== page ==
What is the difference between "normal read" and "fast read" in the flash A25L032
What makes fast mode fast?
The difference is certainly well-hidden :-) Look at the AC Characteristics table in the datasheet. It says that the normal
READ command (03h) has a maximum clock frequency of 65 MHz. Whereas all other commands, therefore including the
FAST_READ command (0Bh), have a maximum clock frequency of 100 MHz:
This is why
FAST_READ can be faster, depending on the actual clock frequency chosen.
However due to the dummy byte required when using the
FAST_READ command (but not when using the normal
READ command), then if both commands are used for many small reads with a clock frequency of <=65 MHz, then the data throughput would actually be slower when using
FAST_READ commands, compared to using
READ commands, due to the overhead of all the dummy bytes (one per
FAST_READ command sent to the device).
If a faster (>65 MHz) clock frequency is used, and if fewer but larger
FAST_READ commands were used (because the dummy byte overhead is "per command"), then the greater throughput would start to outweigh the overhead of the dummy bytes.
Why not just have a single mode that can work upto 100MHz?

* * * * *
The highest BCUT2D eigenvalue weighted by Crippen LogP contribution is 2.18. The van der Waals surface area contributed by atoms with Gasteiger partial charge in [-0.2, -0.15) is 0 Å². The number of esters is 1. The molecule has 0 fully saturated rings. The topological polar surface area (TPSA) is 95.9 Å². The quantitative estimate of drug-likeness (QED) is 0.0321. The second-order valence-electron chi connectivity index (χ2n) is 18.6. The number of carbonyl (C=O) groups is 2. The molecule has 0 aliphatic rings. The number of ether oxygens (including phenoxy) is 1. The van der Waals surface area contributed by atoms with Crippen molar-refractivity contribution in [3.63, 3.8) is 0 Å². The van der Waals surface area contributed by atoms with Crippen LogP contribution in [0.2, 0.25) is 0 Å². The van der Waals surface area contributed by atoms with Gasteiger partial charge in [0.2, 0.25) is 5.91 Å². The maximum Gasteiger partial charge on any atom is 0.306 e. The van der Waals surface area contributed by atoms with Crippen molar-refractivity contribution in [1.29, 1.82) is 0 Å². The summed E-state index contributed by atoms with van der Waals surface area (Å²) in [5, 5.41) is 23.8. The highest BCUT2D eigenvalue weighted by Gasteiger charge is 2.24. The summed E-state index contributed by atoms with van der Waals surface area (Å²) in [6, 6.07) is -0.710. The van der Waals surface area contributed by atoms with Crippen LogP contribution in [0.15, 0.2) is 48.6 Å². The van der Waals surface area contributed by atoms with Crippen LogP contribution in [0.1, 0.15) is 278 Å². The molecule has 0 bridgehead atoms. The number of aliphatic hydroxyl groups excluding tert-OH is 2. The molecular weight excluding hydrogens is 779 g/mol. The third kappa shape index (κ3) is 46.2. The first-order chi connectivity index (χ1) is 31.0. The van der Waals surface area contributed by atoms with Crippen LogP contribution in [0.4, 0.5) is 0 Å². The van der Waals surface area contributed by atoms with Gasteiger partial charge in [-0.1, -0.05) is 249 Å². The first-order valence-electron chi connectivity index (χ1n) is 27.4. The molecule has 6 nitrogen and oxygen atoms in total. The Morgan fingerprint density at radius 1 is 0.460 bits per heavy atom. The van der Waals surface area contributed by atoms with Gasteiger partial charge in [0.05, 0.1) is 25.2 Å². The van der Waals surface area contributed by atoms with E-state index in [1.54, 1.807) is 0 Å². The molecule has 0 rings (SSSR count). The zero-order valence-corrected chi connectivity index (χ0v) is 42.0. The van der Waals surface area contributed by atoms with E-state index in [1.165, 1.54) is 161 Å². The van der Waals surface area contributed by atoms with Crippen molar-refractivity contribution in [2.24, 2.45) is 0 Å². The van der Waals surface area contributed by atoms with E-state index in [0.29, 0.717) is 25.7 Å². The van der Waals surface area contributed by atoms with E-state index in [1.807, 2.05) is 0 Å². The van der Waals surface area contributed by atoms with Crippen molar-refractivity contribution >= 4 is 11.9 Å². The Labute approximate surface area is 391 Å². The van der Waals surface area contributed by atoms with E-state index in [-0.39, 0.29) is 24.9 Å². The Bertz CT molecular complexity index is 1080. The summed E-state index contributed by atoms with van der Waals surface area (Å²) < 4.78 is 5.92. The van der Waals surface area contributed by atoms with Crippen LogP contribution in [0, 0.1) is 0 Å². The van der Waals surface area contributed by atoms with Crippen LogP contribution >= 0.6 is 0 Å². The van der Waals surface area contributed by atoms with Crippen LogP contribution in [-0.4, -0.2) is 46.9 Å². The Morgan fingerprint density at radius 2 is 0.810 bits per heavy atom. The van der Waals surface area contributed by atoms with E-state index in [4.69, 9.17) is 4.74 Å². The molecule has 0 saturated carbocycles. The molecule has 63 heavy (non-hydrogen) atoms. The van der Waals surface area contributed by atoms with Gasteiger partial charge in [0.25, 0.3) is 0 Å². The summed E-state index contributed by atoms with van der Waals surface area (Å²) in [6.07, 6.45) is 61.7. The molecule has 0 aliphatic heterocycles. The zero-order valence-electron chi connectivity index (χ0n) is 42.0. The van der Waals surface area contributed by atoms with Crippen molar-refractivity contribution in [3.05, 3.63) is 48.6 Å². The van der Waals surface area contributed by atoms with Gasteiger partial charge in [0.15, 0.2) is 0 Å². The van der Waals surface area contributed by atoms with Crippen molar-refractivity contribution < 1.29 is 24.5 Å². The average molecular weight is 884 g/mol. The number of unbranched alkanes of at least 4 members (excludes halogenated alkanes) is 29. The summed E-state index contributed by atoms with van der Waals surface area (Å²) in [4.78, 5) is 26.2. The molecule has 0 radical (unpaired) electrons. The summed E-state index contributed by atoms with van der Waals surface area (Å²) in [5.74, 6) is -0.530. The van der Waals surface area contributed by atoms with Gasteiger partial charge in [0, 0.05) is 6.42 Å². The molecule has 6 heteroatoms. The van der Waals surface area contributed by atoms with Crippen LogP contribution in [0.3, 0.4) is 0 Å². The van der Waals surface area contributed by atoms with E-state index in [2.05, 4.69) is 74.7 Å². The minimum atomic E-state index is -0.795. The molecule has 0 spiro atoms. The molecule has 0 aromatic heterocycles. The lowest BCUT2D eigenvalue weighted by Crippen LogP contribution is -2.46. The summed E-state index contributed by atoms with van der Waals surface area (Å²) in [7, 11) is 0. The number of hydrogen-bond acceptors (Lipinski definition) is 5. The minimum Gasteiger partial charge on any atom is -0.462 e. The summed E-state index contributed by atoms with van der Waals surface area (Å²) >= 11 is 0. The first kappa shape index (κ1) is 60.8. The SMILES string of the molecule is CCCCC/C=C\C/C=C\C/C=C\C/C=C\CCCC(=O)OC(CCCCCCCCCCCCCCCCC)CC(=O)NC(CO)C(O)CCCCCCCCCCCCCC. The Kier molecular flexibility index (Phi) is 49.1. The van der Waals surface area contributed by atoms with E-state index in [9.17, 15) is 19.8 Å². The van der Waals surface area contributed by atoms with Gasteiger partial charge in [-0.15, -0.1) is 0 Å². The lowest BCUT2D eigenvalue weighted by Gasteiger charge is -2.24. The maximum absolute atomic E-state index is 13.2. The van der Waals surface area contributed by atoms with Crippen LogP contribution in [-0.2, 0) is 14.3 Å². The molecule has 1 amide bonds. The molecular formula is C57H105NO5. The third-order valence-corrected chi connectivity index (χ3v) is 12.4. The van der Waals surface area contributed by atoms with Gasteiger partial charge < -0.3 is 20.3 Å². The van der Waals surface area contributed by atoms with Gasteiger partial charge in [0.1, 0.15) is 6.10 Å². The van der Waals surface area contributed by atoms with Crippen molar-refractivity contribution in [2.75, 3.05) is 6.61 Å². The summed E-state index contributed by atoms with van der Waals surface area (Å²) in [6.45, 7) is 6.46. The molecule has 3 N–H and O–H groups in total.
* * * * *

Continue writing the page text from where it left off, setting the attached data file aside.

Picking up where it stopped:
This is getting into the realm of speculation - I suspect that there is an internal minimum latency required to start the data read process (perhaps charging the internal charge pump?).
My hypothesis is that the latency could be "hidden" behind the time required to receive the
READ command at <=65 MHz (i.e. relatively slower speeds), but the required latency (before starting to read) is longer than the time taken to receive a
READ command at >65 Mhz (i.e. relatively faster speeds). That could explain why a different command protocol (which adds an extra byte before the data read phase starts) is needed for faster speed reading. A dummy byte is required for the
FAST_READ_DUAL_OUTPUT commands, and a mode byte is required for the
FAST_READ_DUAL_INPUT_OUTPUT command. These bytes all serve to delay the start of the data output phase, which suggests to me a fixed internal latency requirement - something which I have seen before with other devices. Of course the real answer would need to come from the manufacturer :-)